5. The Contreres family may be right — that anti-discrimination law should cover all commercial transactions and professional relationships — but I think there should remain some wiggle room. My argument may not hold legal water, but hear me out:

    I think this doctor did this couple and child a favor in opting out but providing another doctor in the practice to see them. They can still get care, and promptly that day, even if they decide to choose another pediatric practice later. And yes, a favor, because who wants to receive care from someone who finds you and your child morally repugnant? Of course, it is the doctor whose prejudice is revolting, but I as a patient I prefer getting redirected to someone who cares, rather than working awkwardly with someone who can barely look at me.

    It is great that this doctor’s refusal has been made public by the couple. This way, any and all of the doc’s patients can shift to other providers if they find her views and practices unethical. I certainly would look elsewhere. In the end, this is going to hurt the offensive doctor in the pocket book and in her professional reputation. A change in the law may not be necessary in these kinds of cases in which a professional opts out but provides an equally competent replacement.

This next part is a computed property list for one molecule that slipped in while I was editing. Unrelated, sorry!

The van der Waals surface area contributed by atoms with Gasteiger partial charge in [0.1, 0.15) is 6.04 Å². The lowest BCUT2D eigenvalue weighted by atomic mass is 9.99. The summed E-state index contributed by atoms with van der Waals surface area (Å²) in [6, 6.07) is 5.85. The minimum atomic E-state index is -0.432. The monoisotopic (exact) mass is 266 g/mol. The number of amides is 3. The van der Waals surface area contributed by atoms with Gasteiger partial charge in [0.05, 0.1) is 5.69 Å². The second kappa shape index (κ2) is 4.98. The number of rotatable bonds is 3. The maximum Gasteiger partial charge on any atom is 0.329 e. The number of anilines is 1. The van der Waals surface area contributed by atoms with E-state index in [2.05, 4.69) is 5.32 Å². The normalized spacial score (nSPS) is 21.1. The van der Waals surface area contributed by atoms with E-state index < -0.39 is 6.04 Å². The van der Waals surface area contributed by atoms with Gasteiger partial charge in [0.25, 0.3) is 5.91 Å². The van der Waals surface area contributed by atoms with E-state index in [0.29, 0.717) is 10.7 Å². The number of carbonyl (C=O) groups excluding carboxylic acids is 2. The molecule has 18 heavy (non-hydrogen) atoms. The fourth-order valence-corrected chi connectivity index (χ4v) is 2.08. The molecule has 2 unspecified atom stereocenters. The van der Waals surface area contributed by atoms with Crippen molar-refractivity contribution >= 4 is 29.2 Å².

• I think the bigger issue here is firstly, she had already promised to care for their child and then went back on her word. Roi obviously lacks determination and decision-making skills, which I think is extremely problematic for a pediatrician.